A former crack-dealer killer was nominated to run as the Democratic nominee for the 68th District Assembly in Harlem, New York on January 18th. He was convicted for manslaughter and was arrested for domestic abuse and other issues in the ’80s and ’90s.
The convicted killer, Eddie Gibbs, won the Democrat primary during a meeting of Democrat Party members, according to the Patch.
Already that sounds corrupt.
Gibbs, 54, was convicted of manslaughter in 1988 after pleading guilty to killing Otis Frasier at Manhattan’s Johnson Houses, according to the Daily News.
He says he was defending himself but he did serve a five-year plus prison sentence.
“I was defending myself in an altercation, and unfortunately, someone died,” Gibbs said. Gibbs said that he shot Frasier after being stabbed in the leg.
Gibbs served 5 1/2 years in prison. That sounds like no one on the jury believed his self-defense excuse.
When he was released, he became a community organizer. They are always Marxists – always.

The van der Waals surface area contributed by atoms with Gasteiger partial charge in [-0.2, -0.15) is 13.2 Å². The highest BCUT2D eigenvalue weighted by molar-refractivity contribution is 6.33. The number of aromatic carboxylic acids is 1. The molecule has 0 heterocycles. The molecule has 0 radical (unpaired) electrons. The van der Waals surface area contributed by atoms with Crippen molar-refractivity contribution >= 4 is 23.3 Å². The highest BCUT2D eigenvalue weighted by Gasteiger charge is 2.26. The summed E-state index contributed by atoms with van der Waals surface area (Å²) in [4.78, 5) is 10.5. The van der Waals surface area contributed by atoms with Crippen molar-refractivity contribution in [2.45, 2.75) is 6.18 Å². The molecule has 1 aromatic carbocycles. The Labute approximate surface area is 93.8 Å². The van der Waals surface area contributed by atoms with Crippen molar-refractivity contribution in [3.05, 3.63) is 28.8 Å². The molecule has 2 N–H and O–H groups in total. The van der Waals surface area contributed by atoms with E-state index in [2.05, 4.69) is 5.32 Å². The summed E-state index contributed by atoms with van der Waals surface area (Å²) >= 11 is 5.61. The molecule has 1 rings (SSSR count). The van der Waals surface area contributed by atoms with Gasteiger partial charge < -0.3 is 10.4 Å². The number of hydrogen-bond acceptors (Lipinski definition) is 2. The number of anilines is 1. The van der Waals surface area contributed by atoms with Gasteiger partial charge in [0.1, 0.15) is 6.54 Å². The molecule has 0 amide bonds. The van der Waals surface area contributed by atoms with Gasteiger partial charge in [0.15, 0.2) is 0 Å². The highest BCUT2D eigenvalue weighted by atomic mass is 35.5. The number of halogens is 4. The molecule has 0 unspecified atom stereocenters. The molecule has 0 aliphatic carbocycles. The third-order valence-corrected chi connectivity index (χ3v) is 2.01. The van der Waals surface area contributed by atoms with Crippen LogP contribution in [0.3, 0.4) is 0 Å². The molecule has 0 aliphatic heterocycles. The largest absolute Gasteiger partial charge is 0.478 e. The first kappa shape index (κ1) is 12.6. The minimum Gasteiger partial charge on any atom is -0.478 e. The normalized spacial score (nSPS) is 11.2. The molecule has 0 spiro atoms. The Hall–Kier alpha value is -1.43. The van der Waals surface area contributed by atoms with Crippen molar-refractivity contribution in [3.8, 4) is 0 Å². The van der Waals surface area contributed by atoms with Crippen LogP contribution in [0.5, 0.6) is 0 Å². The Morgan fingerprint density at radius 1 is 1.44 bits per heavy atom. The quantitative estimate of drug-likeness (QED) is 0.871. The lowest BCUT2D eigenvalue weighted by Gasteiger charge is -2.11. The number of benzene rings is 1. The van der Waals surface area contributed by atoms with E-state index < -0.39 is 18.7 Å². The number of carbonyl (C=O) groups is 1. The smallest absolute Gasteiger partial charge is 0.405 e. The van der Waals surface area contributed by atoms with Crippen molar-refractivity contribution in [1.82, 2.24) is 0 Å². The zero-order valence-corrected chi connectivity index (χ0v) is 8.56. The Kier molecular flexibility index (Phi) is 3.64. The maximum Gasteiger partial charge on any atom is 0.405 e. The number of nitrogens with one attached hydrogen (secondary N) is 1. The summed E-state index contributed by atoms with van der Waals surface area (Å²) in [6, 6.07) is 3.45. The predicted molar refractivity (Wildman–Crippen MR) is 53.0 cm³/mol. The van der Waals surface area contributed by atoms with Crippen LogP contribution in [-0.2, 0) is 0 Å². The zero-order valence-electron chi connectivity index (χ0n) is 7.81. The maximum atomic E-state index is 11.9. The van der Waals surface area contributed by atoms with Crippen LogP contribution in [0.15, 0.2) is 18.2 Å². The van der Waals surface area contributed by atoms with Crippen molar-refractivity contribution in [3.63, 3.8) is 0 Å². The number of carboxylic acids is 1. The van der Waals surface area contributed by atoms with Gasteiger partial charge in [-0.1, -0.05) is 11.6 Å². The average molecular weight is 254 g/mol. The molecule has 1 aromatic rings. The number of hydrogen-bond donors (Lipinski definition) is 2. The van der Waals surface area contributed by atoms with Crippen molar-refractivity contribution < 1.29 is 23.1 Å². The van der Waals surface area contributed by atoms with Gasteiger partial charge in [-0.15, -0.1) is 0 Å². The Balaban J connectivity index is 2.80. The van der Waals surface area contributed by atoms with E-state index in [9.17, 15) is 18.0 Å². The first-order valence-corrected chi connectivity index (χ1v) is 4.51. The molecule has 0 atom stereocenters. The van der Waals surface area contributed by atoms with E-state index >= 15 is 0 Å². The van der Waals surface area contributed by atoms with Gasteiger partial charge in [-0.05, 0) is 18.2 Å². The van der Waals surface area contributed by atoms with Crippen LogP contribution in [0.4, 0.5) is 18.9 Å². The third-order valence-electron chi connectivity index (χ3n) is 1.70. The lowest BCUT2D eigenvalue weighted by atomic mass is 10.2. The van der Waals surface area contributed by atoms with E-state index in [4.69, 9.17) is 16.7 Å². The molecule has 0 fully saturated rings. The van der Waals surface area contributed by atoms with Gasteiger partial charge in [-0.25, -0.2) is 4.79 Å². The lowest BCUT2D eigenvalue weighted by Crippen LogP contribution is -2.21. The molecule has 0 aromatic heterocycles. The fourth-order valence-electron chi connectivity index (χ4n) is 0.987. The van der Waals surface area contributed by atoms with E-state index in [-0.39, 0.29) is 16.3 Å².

“What defines a person is not how he falls, but how he gets up,” Gibbs said, according to the Daily News.
In 2002, Gibbs was given a “certificate of good conduct” to remove most job barriers, although he still cannot own a gun.
In a Facebook post, Gibbs praised himself as an example of redemption.
“As a result of the remorse I showed and the mitigating circumstances, I was given a lenient sentence by the court. Until this day I am very apologetic and disappointed by my actions and do not make any excuses for them,” he wrote. Then he goes on to make excuses about self-defense.
“I can also assure you that the 17-year-old boy [young man] who made those poor decisions, those 35+ years ago, is not the man who stands here before you today,” he wrote.
“My name on the ballot serves as the outcome of a fair criminal justice system and a commitment to redemption,” he wrote.
Hope so. If not, politics seems like a good fit.
“As a way to give back, my plan is to dedicate a large part of my campaign to educating my constituents, and all former incarcerated individuals on local politics. In underserved communities, there are often many myths that accompany their willingness or unwillingness to vote and it is my goal to be a liaison between what is a fact and what is fiction,” he wrote.
He has two opponents. One opponent is Tamika Mapp, a businesswoman who did not win the Democratic nomination, and a GOP candidate, whose name we cannot even find.
A businesswoman sounds like a better idea. Harlem is a mess.